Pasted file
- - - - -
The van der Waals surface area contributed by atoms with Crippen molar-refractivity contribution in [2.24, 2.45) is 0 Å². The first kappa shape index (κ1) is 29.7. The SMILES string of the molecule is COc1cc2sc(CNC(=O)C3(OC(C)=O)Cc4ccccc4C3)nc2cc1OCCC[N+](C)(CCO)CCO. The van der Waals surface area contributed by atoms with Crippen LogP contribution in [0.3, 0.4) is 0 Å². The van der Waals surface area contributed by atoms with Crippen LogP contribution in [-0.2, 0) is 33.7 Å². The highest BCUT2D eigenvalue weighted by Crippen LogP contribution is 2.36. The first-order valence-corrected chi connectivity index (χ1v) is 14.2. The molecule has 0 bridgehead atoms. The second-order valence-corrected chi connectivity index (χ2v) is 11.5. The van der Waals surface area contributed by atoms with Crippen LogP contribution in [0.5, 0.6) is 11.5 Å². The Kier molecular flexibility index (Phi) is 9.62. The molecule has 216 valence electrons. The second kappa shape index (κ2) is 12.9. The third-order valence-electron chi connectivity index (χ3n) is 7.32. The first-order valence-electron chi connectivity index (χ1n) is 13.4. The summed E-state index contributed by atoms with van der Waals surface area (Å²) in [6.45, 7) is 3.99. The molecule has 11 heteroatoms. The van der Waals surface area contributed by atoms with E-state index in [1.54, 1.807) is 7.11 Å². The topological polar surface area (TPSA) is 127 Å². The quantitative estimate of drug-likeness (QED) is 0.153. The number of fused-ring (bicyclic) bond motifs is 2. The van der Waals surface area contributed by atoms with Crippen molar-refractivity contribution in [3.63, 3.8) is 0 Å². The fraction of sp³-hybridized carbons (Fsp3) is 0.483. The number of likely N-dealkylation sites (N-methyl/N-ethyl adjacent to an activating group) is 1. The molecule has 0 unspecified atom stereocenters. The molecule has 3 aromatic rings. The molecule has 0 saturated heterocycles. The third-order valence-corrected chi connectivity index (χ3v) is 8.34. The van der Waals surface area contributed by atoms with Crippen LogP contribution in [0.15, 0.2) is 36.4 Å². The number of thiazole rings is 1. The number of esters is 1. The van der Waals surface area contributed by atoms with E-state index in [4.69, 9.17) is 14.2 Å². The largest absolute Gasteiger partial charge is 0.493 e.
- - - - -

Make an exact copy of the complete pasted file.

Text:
The van der Waals surface area contributed by atoms with Crippen molar-refractivity contribution in [2.24, 2.45) is 0 Å². The first kappa shape index (κ1) is 29.7. The SMILES string of the molecule is COc1cc2sc(CNC(=O)C3(OC(C)=O)Cc4ccccc4C3)nc2cc1OCCC[N+](C)(CCO)CCO. The van der Waals surface area contributed by atoms with Crippen LogP contribution in [0.3, 0.4) is 0 Å². The van der Waals surface area contributed by atoms with Crippen LogP contribution in [-0.2, 0) is 33.7 Å². The highest BCUT2D eigenvalue weighted by Crippen LogP contribution is 2.36. The first-order valence-corrected chi connectivity index (χ1v) is 14.2. The molecule has 0 bridgehead atoms. The second-order valence-corrected chi connectivity index (χ2v) is 11.5. The van der Waals surface area contributed by atoms with Crippen LogP contribution in [0.5, 0.6) is 11.5 Å². The Kier molecular flexibility index (Phi) is 9.62. The molecule has 216 valence electrons. The second kappa shape index (κ2) is 12.9. The third-order valence-electron chi connectivity index (χ3n) is 7.32. The first-order valence-electron chi connectivity index (χ1n) is 13.4. The summed E-state index contributed by atoms with van der Waals surface area (Å²) in [6.45, 7) is 3.99. The molecule has 11 heteroatoms. The van der Waals surface area contributed by atoms with E-state index in [1.54, 1.807) is 7.11 Å². The topological polar surface area (TPSA) is 127 Å². The quantitative estimate of drug-likeness (QED) is 0.153. The number of fused-ring (bicyclic) bond motifs is 2. The van der Waals surface area contributed by atoms with Crippen molar-refractivity contribution in [3.63, 3.8) is 0 Å². The fraction of sp³-hybridized carbons (Fsp3) is 0.483. The number of likely N-dealkylation sites (N-methyl/N-ethyl adjacent to an activating group) is 1. The molecule has 0 unspecified atom stereocenters. The molecule has 3 aromatic rings. The molecule has 0 saturated heterocycles. The third-order valence-corrected chi connectivity index (χ3v) is 8.34. The van der Waals surface area contributed by atoms with Crippen LogP contribution in [0.15, 0.2) is 36.4 Å². The number of thiazole rings is 1. The number of esters is 1. The van der Waals surface area contributed by atoms with E-state index in [4.69, 9.17) is 14.2 Å². The largest absolute Gasteiger partial charge is 0.493 e.